After the hours upon hours it takes to create the perfect floral design, your florist then needs to clean and package the vases, prep votives with any candles needed, and prepare their toolkit for delivery.
4. SPEAKING OF DELIVERY…
The work doesn’t stop when your arrangements and bouquets are designed and fully created! Sometimes the trickiest part of wedding flowers is the delivery! To transport and deliver flowers, each design must be packaged, misted and placed into air-conditioned transportation to arrive in one piece to the wedding venue. Extra time is allotted to ensure arrival with no challenges. Once they have arrived, all flowers are placed in the coolest spot, and then on-site set-up begins. This means your florist places each arrangement, ensures everything is just as outlined in the paperwork, and makes the ceremony and reception space picture perfect. To add to that, any installation that has to be done onsite (arbor, large arrangements, backdrops, hanging florals) requires not just buckets of beautiful blooms, but ladders, rope, nails and sometimes out of the box creative thinking by your florist. Which again, must be transported, set up, cleaned up and hauled off.
5. WEDDING FLORISTS HAVE TO STAY ON THEIR TOES
I’m going to let you in on a little secret… nothing ever goes as planned. No matter how much time and energy we spend on making sure everything goes just as we’d like, something keeps us on our toes for every wedding. Maybe the roses we ordered in aren’t as big as we’d like, or a crop comes in looking not as great as usual, we have to improvise and adjust almost every week due to the changing product we work with. Sometimes this means spending a little more than we budgeted on our end to ensure our product meets our high standards. We’ve learned to be flexible with this process, as there may be something unplanned that comes up (hey, hurricanes!) and needs quick and immediate action to ensure our end-product is up to our standards.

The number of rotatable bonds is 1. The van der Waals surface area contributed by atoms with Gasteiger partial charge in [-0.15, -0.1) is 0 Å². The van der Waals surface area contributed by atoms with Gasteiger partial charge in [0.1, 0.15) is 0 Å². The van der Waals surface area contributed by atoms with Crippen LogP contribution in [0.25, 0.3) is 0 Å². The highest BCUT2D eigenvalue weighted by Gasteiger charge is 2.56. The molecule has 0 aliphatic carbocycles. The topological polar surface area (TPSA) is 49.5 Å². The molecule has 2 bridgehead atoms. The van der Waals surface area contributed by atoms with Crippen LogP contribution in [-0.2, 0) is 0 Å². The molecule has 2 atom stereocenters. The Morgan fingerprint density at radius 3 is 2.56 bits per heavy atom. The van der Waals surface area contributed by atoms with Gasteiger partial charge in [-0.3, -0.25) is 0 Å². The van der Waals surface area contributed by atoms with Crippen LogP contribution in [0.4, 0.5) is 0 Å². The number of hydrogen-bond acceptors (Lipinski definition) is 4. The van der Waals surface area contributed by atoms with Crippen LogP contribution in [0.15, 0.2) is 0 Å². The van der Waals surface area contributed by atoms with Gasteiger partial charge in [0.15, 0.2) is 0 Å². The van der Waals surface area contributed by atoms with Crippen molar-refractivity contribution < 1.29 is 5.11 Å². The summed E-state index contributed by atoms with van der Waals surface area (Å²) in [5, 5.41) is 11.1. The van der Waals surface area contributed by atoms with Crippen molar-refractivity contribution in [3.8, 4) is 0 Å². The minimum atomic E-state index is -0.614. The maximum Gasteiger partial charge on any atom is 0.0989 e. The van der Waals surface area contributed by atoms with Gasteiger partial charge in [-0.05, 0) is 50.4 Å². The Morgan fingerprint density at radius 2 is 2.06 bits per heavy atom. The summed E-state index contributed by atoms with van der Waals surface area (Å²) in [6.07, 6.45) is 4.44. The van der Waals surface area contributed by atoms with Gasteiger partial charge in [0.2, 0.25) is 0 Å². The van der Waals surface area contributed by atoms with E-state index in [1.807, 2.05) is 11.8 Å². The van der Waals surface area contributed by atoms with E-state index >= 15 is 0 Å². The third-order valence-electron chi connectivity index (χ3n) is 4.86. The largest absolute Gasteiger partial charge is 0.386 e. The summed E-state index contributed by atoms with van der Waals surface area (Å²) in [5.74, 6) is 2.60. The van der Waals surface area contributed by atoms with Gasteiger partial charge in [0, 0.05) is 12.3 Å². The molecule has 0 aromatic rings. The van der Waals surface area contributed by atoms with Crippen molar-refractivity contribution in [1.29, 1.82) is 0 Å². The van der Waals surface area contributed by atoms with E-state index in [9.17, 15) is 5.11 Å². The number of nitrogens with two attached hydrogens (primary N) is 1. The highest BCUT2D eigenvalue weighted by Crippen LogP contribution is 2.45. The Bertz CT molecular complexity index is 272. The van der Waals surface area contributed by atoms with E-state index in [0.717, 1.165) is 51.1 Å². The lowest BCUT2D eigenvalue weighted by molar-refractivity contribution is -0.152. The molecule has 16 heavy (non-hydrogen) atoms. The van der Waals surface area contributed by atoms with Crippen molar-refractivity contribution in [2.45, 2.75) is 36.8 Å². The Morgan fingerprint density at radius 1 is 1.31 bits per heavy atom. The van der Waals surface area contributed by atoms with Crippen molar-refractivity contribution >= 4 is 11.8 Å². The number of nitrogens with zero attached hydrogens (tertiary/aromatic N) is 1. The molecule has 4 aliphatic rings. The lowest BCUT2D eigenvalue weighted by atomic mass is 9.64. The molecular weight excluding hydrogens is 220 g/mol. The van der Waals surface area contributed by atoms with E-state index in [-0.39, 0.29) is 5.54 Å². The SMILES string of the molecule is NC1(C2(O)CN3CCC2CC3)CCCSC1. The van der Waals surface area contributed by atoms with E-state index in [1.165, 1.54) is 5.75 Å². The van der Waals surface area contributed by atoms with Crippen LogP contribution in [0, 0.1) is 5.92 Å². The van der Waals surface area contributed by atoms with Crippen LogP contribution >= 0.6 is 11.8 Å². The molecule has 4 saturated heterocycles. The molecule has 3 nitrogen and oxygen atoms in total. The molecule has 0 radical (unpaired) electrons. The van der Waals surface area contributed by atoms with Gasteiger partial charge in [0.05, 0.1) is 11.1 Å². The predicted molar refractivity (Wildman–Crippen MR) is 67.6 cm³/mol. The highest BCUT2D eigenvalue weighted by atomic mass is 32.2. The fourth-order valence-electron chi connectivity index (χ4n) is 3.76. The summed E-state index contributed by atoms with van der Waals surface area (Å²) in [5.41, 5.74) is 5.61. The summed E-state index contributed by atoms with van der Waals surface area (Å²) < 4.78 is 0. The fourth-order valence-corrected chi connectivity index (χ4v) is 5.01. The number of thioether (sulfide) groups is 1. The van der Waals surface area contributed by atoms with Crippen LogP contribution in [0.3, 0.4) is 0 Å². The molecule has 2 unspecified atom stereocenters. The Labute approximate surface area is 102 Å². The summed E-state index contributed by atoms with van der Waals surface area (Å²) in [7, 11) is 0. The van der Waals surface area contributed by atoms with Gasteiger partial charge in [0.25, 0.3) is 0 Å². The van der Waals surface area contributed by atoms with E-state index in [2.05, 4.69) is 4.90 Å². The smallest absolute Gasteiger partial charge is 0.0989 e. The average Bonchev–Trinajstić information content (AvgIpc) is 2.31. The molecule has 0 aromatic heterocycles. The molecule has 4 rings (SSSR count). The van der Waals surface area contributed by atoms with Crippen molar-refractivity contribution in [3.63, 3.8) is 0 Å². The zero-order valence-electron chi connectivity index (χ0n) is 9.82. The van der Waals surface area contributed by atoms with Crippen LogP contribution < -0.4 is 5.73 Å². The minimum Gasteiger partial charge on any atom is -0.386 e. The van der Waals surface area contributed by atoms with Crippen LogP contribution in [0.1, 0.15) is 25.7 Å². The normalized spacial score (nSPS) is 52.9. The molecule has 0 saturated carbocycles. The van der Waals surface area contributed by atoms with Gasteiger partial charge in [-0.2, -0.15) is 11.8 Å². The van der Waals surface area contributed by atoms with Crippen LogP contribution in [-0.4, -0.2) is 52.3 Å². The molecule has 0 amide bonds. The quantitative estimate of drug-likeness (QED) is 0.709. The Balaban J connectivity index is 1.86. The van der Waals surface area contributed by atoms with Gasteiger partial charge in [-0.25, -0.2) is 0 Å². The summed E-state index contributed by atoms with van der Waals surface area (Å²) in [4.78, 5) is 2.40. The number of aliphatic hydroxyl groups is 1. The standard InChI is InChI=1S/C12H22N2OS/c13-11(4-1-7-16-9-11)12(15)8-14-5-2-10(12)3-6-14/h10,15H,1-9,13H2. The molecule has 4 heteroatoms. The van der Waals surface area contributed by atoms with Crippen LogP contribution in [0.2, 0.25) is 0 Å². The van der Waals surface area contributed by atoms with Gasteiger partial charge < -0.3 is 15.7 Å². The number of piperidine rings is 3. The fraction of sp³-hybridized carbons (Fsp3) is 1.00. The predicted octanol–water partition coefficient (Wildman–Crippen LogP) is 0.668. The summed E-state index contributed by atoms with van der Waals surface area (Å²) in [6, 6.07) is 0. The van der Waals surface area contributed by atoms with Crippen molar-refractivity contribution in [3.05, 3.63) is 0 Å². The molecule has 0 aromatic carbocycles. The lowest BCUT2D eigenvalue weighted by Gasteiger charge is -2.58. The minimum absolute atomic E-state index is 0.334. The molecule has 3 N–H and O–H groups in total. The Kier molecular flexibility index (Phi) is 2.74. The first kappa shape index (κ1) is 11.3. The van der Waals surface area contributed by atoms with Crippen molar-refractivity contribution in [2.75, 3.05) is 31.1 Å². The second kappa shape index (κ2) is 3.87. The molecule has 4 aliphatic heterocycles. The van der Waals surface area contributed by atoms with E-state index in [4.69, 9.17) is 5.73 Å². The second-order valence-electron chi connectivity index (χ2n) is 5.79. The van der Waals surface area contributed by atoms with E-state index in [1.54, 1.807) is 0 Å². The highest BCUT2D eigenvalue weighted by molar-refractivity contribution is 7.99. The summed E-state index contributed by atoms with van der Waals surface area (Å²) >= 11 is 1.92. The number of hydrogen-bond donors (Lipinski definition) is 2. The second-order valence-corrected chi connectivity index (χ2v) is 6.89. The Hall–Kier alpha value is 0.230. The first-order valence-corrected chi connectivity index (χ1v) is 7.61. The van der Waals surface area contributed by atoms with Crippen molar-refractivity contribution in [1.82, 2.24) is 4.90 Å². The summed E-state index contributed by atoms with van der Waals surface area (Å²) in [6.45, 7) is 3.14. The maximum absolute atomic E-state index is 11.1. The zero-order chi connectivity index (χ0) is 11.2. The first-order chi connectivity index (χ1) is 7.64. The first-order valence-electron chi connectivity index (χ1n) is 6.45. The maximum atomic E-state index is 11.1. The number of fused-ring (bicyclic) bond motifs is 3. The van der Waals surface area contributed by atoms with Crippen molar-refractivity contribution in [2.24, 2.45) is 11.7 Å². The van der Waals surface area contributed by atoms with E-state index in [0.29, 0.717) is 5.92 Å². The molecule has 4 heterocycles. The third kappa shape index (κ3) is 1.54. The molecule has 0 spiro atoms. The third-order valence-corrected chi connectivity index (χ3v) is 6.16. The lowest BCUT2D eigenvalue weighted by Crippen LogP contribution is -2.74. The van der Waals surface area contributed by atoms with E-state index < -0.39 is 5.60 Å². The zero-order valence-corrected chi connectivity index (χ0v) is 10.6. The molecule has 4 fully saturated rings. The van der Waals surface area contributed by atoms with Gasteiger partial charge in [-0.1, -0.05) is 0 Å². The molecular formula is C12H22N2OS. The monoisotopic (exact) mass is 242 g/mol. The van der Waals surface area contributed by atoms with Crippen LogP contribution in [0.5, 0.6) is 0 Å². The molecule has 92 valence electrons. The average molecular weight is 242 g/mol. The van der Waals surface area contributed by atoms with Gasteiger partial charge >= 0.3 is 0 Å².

6. TEAM WORK MAKES THE DREAM WORK
Thought that was it? Not so fast: this work doesn’t get done by itself. It takes a team to create a wedding: from the starting stages of prep work to the design and the delivery, your wedding florist has an entire team working on your wedding to make all your visions come to life. Having a team costs your florist money in the form of labor to create and get these products delivered — which is another factor to the cost of your wedding flowers.
When you receive a quote from a vendor, you’re going to want to jump straight to the bottom line to look at the total price (because budget!). But we encourage you to stop for just a minute and think about the value and experience they are bringing to your wedding day. Their creative talent is their livelihood and they’re fiercely passionate about helping you create the wedding you dream of.
~Mash up of my words and thoughts from OnceWed and Audrey Chaney from Botanica Floral and Event Design